|16.6||time on ice per game|
|52.3||5-on-5 shot-attempt percentage, adjusted|
|54.3||5-on-5 expected goal percentage, adjusted|
|66.1||5-on-5 goal percentage, adjusted|
About this visualization: This series of charts made by Micah Blake McCurdy of hockeyviz.com shows lots of information for the player over the season. A short description of each chart:
About this visualization: At three times during the season (end of January, end of March, and end of May), RMNB shared an open survey with fans, asking the following question for each player:
On a scale from 1 to 5, how HAPPY are you to have this player on the team?
1 means VERY UNHAPPY TO HAVE THEM ON THE TEAM
2 means UNHAPPY
3 means NEITHER HAPPY NOR UNHAPPY
4 means HAPPY
5 means VERY HAPPY TO HAVE THEM ON THE TEAM
The numbers above show the average score for the player in each survey period.
Yeah, I dunno.
A lot of what I’ve written on this site about Evgeny Kuznetsov, at least since the Cup win, might give the impression that I don’t like him. I adore Evgeny Kuznetsov. He brings joy to a sport too often bereft of it. He’s witty with a soundbite where other players would just give the usual get-pucks-deep line. And his highlight reels are– as the kids say — jokes. He’s got undeniable talent and skill, and all that just makes this conversation tougher.
Let’s start with the obvious part. Evgeny Kuznetsov missed most of the season’s first month while on COVID protocol. He’d end up back on the protocol at the end of the season. He returned for the last three games of the playoffs, going without a point in sixty minutes.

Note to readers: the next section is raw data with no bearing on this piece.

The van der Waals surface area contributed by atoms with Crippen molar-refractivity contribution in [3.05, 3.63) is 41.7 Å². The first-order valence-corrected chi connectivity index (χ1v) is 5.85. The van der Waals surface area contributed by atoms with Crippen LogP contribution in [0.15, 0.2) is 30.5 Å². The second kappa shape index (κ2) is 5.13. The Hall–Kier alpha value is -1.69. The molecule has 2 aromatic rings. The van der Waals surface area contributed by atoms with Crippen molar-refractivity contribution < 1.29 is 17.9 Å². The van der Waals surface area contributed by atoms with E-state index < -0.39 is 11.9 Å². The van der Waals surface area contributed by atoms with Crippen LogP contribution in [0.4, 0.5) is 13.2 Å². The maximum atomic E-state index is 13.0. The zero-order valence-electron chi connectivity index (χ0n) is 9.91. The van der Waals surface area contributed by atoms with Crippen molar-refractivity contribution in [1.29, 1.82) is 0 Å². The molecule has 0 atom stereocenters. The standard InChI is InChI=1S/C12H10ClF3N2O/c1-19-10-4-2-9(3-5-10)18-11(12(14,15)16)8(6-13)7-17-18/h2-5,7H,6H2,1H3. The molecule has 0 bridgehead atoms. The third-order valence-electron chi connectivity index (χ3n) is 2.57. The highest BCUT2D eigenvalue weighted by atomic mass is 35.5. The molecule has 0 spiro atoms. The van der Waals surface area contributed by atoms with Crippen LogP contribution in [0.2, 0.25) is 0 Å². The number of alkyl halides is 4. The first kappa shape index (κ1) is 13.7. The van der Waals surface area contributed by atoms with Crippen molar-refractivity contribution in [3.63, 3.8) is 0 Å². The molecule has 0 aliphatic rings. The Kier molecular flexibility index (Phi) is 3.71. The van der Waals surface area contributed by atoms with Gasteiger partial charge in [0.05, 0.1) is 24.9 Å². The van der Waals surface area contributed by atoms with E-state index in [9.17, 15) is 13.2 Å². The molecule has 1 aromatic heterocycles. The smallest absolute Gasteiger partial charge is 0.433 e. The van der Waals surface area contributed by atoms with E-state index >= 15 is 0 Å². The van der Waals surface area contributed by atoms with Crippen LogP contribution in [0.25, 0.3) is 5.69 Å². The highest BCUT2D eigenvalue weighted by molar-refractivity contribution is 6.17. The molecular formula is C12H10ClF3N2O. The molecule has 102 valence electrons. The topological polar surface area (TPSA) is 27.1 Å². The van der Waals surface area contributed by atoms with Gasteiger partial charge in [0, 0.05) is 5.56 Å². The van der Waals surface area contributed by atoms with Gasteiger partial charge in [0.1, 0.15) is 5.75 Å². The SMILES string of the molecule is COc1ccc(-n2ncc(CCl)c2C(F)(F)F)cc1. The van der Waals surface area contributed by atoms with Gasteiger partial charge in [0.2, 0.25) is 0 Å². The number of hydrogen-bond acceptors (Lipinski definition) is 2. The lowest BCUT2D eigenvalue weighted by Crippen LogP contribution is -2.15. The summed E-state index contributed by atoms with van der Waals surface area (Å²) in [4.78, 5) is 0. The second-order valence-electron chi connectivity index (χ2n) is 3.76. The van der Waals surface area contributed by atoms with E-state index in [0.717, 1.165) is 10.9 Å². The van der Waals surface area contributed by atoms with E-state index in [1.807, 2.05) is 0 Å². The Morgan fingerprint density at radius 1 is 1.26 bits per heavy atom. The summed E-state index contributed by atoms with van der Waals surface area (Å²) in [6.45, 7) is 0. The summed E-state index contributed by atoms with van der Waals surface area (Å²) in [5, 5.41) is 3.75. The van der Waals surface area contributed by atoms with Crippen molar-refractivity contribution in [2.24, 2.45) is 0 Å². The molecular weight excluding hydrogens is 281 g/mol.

I don’t blame Evgeny Kuznetsov for getting COVID. Getting sick isn’t ever a personal failing. It’s just that both of Kuznetsov’s absences began with disciplinary suspensions (one from the league, the other from the team) for breaking the rules. Even if those rule-breakings weren’t followed by COVID, we would still have a pattern of this player being inconsiderate of his team, his teammates, and their families. That’s the durable problem and the only one I care about.
Ugh. This sucks. I don’t want to finger-wag. This isn’t what I want to write about.
There’s a lot of this story that is below the water line, so to speak. There’s a ton we don’t know, and there’s a good bit we hear only through whispers and innuendo. I’m not going to into any of that now, except to say there’s some kind of rift between Kuznetsov and his team, and now the team is open to trading him.
Again: This sucks. Let’s be robots without feelings for a moment. Let’s talk about numbers.
Here are Kuznetsov’s individual offense rates during five-on-five play for each season. They are color-coded from red (worst) to green (best).
We can see that Kuznetsov had a noticeable drop-off in his point rate, but it’s entirely attributable to a halving of his secondary assists, which are basically statistical noise and don’t mean much to me. While Kuznetsov’s raw shot stats (the first few columns) are all down, his finishing ability remains elite — to the continued bafflement of quant nerds.